Church History

Read the Words of Two Early Latter-day Saint Women Leaders

Decades of research completed for past general presidents of the Relief Society

The words of two prominent Latter-day Saint women have been published by the Church Historian’s Press. The Diaries of Emmeline B. Wells and The Discourses of Eliza R. Snow can now be found online.

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“It’s two women who are powerful and influential leaders in the early Church whose impact is still felt today by not just women in the Church, but women in Utah and women in the nation,” said Anne Berryhill, an associate historian with the Church History Department of The Church of Jesus Christ of Latter-day Saints in Salt Lake City.

Eliza R. Snow and Emmeline B. Wells served as general presidents of the Relief Society, the Church’s women’s organization. Snow was the second Relief Society general president (1880–1887), and Wells was the fifth (1910–1921). Each left a compelling record of her teachings and service — Snow in the form of discourses, and Wells in the form of diaries.

The Church History Department held a media event on Thursday, October 27, 2022, to celebrate the completion of the projects.

An example of the “Women’s Exponent,” a newspaper published by women for women in Salt Lake City between 1872 and 1914, at the Church History Library in Salt Lake City, Utah. Photograph taken October 26, 2022. 2022 by Intellectual Reserve, Inc. All rights reserved.
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Historians on the Eliza R. Snow project combed through hundreds of sources, such as handwritten minute books and 19th century newspapers, to find and compile Snow’s words. They found over 1,200 discourses, all of which have been published online at the Church Historian’s Press website. The content includes historical context, maps, photographs and other supporting material.

“Eliza R. Snow traveled to the far-flung settlements of Utah,” explained Jennifer Reeder, the lead historian and editor on the Eliza R. Snow discourses project and a 19th century women’s history specialist at the Church History Department. “She cared enough to bring direction and love from Salt Lake City to places like Plain City or Pinto, Scipio or Salina, Willard or Wallsburg. Each time, she would look into their faces and fill them up with hope, rekindling their light. Each location would add to her understanding of the place of women in the Kingdom.”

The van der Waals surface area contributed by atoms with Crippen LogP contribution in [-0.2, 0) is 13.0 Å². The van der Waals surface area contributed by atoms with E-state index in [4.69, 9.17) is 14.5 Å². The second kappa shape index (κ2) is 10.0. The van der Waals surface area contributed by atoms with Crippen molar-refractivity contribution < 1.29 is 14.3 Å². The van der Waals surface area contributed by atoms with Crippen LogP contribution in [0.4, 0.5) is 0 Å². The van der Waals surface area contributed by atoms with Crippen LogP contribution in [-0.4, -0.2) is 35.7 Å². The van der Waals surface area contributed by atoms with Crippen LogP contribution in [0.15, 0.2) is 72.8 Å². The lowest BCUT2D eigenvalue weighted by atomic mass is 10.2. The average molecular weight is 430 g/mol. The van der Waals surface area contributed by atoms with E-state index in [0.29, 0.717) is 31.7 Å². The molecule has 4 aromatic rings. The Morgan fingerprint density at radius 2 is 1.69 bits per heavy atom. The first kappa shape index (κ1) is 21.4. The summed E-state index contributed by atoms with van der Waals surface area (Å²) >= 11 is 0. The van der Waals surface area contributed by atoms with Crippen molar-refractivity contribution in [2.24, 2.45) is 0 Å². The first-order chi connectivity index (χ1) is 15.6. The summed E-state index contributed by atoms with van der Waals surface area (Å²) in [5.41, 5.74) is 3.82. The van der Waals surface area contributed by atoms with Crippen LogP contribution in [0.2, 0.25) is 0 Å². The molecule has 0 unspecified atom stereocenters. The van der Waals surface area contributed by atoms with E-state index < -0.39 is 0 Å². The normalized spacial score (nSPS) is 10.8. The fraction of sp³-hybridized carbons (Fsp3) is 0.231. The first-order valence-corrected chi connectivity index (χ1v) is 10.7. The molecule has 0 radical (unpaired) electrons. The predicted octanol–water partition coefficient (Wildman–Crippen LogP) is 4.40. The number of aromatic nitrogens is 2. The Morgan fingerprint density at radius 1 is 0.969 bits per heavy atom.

“Emmeline Wells has become someone we cannot ignore, both in her own right and because of all the work she did to ensure that the women of her time would be remembered,” observed Lisa Olsen Tait, a historian manager with the Church History Department. She added, “Very few people of the 19th and early 20th centuries, male or female, have left behind such an extensive record of their lives, experiences and feelings.”

Wells’s diaries not only described life in Salt Lake City in a very transformative period, “they also give us glimpses of the wider world, as she traveled to the East and even to Europe. Wells’s diaries are a major American record, not simply a Latter-day Saint one,” said Tait.

The Emmeline B. Wells diaries project has been decades in the making. Historians and editors Cherry Bushman Silver and Sheree Maxwell Bench began working on it about 20 years ago at Brigham Young University in Provo, Utah. Working from a transcription, they annotated thousands of diary entries in the 47 volumes Wells recorded between 1844 and 1920 (primarily after 1874). In 2017, the Church History Department arranged to support completion and publication of the diaries. The online content includes historical introductions, chronology entries, photographs and biographical information about the people mentioned in the diaries.

Church historians said both projects illustrate the Church History Department’s ongoing commitment to women’s history. “Women’s history is Latter-day Saint history. If we are to accurately understand our past, if we want to truly benefit from our history, we need to listen to women’s voices and take seriously women’s experiences,” said Matt Grow, managing director of the Church History Department.

“We believe that scholars and students of Latter-day Saint history will find so much in these discourses and journals,” Grow continued. “We also believe that Church members will find much inspiration and instruction here. And we believe that scholars of broader topics, of American religious history, of the American West, of women’s history, will also find much material here.”

The Church Historian’s Press was announced in 2008 by the Church History Department of The Church of Jesus Christ of Latter-day Saints. The Joseph Smith Papers was the first publication to bear the imprint. For more information, visit the Church Historian’s Press website.

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